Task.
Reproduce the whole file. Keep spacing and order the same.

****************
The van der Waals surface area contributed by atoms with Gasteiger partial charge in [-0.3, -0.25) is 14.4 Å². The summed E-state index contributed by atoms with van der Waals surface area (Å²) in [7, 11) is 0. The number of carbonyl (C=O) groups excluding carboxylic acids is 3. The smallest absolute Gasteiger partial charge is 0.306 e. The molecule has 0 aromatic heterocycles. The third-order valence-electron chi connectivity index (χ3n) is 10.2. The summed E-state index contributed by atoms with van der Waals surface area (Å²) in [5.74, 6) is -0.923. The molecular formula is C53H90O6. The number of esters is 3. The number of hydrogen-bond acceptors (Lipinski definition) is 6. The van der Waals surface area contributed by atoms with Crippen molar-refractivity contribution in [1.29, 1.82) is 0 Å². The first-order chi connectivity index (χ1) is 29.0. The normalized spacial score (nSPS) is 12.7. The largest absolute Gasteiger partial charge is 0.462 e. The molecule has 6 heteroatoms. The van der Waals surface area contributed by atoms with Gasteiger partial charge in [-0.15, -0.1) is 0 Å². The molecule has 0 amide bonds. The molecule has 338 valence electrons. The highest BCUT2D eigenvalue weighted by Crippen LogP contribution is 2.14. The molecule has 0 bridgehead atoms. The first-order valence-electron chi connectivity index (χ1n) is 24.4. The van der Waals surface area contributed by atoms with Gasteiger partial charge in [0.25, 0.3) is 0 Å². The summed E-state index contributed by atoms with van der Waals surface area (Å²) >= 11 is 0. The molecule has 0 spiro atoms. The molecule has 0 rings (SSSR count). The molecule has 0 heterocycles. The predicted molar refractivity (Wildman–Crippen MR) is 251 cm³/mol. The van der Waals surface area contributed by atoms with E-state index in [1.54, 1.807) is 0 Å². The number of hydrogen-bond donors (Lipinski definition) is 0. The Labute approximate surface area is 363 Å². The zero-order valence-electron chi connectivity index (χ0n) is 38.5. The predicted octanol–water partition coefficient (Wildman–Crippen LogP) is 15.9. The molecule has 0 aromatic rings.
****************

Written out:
The van der Waals surface area contributed by atoms with Gasteiger partial charge in [-0.3, -0.25) is 14.4 Å². The summed E-state index contributed by atoms with van der Waals surface area (Å²) in [7, 11) is 0. The number of carbonyl (C=O) groups excluding carboxylic acids is 3. The smallest absolute Gasteiger partial charge is 0.306 e. The molecule has 0 aromatic heterocycles. The third-order valence-electron chi connectivity index (χ3n) is 10.2. The summed E-state index contributed by atoms with van der Waals surface area (Å²) in [5.74, 6) is -0.923. The molecular formula is C53H90O6. The number of esters is 3. The number of hydrogen-bond acceptors (Lipinski definition) is 6. The van der Waals surface area contributed by atoms with Crippen molar-refractivity contribution in [1.29, 1.82) is 0 Å². The first-order chi connectivity index (χ1) is 29.0. The normalized spacial score (nSPS) is 12.7. The largest absolute Gasteiger partial charge is 0.462 e. The molecule has 6 heteroatoms. The van der Waals surface area contributed by atoms with Gasteiger partial charge in [-0.15, -0.1) is 0 Å². The molecule has 0 amide bonds. The molecule has 338 valence electrons. The highest BCUT2D eigenvalue weighted by Crippen LogP contribution is 2.14. The molecule has 0 bridgehead atoms. The first-order valence-electron chi connectivity index (χ1n) is 24.4. The van der Waals surface area contributed by atoms with Gasteiger partial charge in [0.25, 0.3) is 0 Å². The summed E-state index contributed by atoms with van der Waals surface area (Å²) >= 11 is 0. The molecule has 0 spiro atoms. The molecule has 0 rings (SSSR count). The molecule has 0 heterocycles. The predicted molar refractivity (Wildman–Crippen MR) is 251 cm³/mol. The van der Waals surface area contributed by atoms with E-state index in [1.54, 1.807) is 0 Å². The number of hydrogen-bond donors (Lipinski definition) is 0. The Labute approximate surface area is 363 Å². The zero-order valence-electron chi connectivity index (χ0n) is 38.5. The predicted octanol–water partition coefficient (Wildman–Crippen LogP) is 15.9. The molecule has 0 aromatic rings.